Intellect is the ability to reason and process complex information, which is part of the image of God. However, “intellect” is not necessarily a biblical term. A better way to understand the intellectual image of God in man are terms such as wisdom, understanding, and discernment. Gen. 2:19 says that God brought every beast of the field and bird of the sky to Adam “to see what he would call them.” Not only was Adam able to communicate with God, but he was also able to process complex information concerning the distinction of species. Adam was also able to process the complex problem that none of the animals he had named were like himself so as to be a “helper suitable for him.”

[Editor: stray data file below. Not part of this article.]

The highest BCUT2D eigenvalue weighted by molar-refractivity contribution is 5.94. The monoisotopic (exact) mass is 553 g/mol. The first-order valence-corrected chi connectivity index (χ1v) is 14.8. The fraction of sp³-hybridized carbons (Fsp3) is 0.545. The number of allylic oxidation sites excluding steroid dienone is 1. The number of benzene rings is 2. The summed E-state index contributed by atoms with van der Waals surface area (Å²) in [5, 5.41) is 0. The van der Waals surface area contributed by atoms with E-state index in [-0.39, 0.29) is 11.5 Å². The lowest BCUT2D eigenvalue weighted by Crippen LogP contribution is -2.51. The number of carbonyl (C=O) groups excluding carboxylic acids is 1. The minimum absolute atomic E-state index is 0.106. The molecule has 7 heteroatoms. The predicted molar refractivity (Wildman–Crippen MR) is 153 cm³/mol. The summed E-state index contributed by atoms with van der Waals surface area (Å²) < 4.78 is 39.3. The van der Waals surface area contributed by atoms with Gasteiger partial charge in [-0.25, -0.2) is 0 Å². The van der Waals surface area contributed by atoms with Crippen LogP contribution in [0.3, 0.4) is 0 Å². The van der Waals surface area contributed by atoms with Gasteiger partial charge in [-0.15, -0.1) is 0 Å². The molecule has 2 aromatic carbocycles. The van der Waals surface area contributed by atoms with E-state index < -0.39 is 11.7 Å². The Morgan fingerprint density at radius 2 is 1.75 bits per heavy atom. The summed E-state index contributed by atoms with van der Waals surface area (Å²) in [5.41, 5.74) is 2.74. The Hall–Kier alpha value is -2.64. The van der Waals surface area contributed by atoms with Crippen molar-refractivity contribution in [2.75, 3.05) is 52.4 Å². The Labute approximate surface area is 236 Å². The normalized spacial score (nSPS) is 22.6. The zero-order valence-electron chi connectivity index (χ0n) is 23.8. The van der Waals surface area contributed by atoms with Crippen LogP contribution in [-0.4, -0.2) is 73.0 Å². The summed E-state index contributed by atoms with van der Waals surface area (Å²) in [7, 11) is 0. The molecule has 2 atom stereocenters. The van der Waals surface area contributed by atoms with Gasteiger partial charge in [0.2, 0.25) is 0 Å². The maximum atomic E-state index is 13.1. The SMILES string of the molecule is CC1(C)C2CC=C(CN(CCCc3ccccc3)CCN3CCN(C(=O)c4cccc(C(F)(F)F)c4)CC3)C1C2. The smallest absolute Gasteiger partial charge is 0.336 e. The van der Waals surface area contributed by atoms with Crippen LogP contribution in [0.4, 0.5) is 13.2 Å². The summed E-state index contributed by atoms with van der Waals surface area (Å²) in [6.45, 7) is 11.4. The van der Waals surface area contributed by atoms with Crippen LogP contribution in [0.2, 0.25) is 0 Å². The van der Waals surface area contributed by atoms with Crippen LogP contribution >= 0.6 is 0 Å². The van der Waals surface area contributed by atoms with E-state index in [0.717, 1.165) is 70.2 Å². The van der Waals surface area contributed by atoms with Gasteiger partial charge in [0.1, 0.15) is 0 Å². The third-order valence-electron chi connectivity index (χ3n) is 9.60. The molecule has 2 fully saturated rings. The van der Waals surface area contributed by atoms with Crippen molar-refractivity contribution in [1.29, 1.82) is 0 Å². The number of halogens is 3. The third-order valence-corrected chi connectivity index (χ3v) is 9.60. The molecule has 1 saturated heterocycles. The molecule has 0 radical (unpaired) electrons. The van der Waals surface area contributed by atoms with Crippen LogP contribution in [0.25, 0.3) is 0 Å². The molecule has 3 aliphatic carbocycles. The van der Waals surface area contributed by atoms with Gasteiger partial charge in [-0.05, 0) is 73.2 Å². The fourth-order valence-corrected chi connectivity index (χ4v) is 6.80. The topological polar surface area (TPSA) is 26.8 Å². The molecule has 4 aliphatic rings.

Volition is an act of the will defined as “the ability to will or choose a course of action or an end for which to strive.”[4] Morality is a bit more difficult to define. It would appear that God alone is absolute moral goodness in the nature of His being. Morality cannot be separated from conscience. God alone has a clear conscience because of His absolute moral goodness. He has never planned evil or wickedness. Ryrie says that “conscience is a witness within man that tells him he ought to do what he believes to be right and not to do what he believes to be wrong.”[5] Adam was created morally neutral or passive. When Adam sinned, his conscience convicted him as immoral. The Hebrew word זִמָּה “plan, devise, wickedness” best describes Adam’s actions. In Genesis 2:15 Adam is placed in the Garden “to work and keep it.” In vv16-17 the law was given concerning the tree of the knowledge of good and evil. There is no reason to believe that Adam was anywhere else in the Garden except by the tree where the law was given. In v18 a helper is promised for Adam. In vv19-20 God brings all of the animals and birds to Adam to see what he would name them but a helper was not found for Adam. In v21 God puts Adam into a deep sleep and removes one of his ribs. In v22 God forms Eve from the rib taken from Adam and “brought her to the man.” Eve was at the tree of the knowledge of good and evil because that is where Adam was. That is why Adam was “with her” in 3:6.  In all likelihood Adam was planning to eat from the tree since the command to not eat from it was given. Both are held morally accountable before God. Spirituality is also included in the immaterial part of man who possesses “the ability to commune with God and share in God’s very life.”[6]